Bahati in DR Congo

Author and Artist Cher Duncombe interviews Mugisho Ndabuli about his work in DR Congo.
"In 2010, I was writing for an online journal and met a man who would broaden my scope of understanding and appreciation for those who truly serve others under the most dire circumstances. His name is Mugisho Ndabuli".

He lives in Rwanda with his wife Bahati and their three children. Mugisho Ndabuli holds a Master's Degree in Conflict Resolution and Peace Studies from the University of Kwazulu Natal, South Africa.

Mugisho now teaches Conflict Resolution, Communications, and Professional Competencies at Kepler Kigali-Rwanda University. In addition, he is the Co-founder and Executive Director of COFAPRI, which stands for Congolese Females Actions for Promoting Rights and Development, an NGO which is partnered with Safe World for Women.

Through the years, Mugisho and I have become friends. His wife Bahati teaches both women and children in this organization. I have come to care deeply for this family and have the utmost respect for Mugisho. Recently, we reconnected on LinkedIn and together we decided it was time for another interview. I wanted to catch up on his astounding work in the DR Congo.

The following is our interview:

Cher: Your organization, COFAPRI, which is Congolese Females Action for Promoting Rights and Development, had its inception in 2009. Through this organization, which you head, you help women of the DR Congo who have been raped. You also help their children. In what ways do you help these women and children?

Mugisho: We help the women and the children in different ways. The women are involved in learning a life skill such as sewing; they also do small business of retailing cooking palm oil, selling fish, rice, sugar, salt, manioc flour, beans, etc. Others are involved in cultivation activities. In addition to these activities, the women are also learning basic reading and calculating. Finally, the women are also given reusable FEMpads, pants, bras and bars of soap in order to help them be hygienic.

The children are being helped to get school education. COFAPRI pays their school fees and materials. We also have some children who have personal sponsors. The total number of the children we are supporting is 96, most of them are girls. These children are in different schools, and they come from various villages.

Cher: Would you please expound on the cultural environment that endangers these women? I am interested in how families react when the husband is killed by militia in front of their family. What are the ramifications for the women and their children?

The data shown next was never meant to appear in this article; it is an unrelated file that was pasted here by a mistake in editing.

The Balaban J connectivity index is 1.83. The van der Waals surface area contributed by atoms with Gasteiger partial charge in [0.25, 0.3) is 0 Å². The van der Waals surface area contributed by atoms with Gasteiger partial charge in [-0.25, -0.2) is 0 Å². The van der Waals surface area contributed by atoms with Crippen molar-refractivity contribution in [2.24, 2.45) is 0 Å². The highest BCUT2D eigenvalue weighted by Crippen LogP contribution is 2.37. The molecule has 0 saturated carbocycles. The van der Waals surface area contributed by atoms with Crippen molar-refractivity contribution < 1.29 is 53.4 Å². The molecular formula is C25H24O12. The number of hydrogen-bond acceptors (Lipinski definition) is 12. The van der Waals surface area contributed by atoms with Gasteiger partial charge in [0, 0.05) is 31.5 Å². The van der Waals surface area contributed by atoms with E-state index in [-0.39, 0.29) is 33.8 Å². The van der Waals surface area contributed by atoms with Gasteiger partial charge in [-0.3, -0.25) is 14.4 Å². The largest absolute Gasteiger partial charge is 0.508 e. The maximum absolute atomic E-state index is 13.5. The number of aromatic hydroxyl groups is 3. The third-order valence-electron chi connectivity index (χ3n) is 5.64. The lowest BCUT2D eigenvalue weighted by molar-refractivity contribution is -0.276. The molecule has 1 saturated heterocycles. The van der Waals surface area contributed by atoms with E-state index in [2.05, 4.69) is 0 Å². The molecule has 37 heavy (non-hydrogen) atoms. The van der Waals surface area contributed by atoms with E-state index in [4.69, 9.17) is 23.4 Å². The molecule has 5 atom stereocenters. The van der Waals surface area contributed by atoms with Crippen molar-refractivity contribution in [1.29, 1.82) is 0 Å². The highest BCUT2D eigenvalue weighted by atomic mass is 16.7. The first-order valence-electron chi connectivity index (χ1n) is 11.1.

Mugisho: The cultural environment is not favorable for the women. The whole country is a strongly paternalistic community where men take it all; they make and ensure protection of the traditions that discriminate women. The situation is worse in the villages where women and girls have no right to go to school. They say a woman (girl) cannot perform as well as a man in school. Again, they say sending a girl in school is loss because she will get marries and so she will not be productive for her parents, but for the family of her husband. Also women are not allowed to eat some food, such as hen, milk, eggs, goat. The same applies for activities, there are those for boys and men, and those for girls, and women.

When a husband is killed by the militia, the other members of the family are speechless; they are held in hostage, sometimes gun on chest. If the family members have been lucky to survive, they will never know the whereabouts of the killers.

The consequences for the widow and her children are enormous and awful to describe. In most cases, and as it is described here above, the women in the DR Congo have no word in families. So, if a husband has been killed sometimes the family in law can keep the wife, or ask her to remarry the brother of the deceased husband. This happens in case they saw the behavior of the wife is good. If she has had bad behavior, this is now the opportunity to send her back to her parents with nothing as property, even if she has had children with their son. This makes the woman suffer with her children. Most of such women end up selling their bodies for survival, without thinking of the corollary of consequences this generates ( HIV/AIDS, STDs, unwanted pregnancies, being beaten and hurt, etc.)

Cher: Please explain your statement, “No empowerment with single gender in rural DR Congo.”

Mugisho: This infers that both the wife and the husband must join hands and heads to work for their family’s development. In order to reach empowerment, husband and wife, and children have to commit to team work, with no discrimination. In the DR Congo villages, most men never work as hard as their wives. Most men spend days sipping on beer in the village, but will need food to eat in the evening. If it is not ready, the wife will get some slaps. So for empowerment to be effective both genders (father-mother; son-daughter) must work tirelessly.

Cher: How important are the basics of reading and writing for women, and are they punished by their culture for these abilities?

Mugisho: These basics are very important for the women since they can help them involve well in sewing. Sewing requires to make some basic calculations and readings. The basics are also good as the women, in case they go for vote, they can know who to vote for and who to not vote for. The basics can also help them send or read a message they have got. This does not make them be punished, because the husband does not pay anything; it is COFAPRI who takes them fully in charge.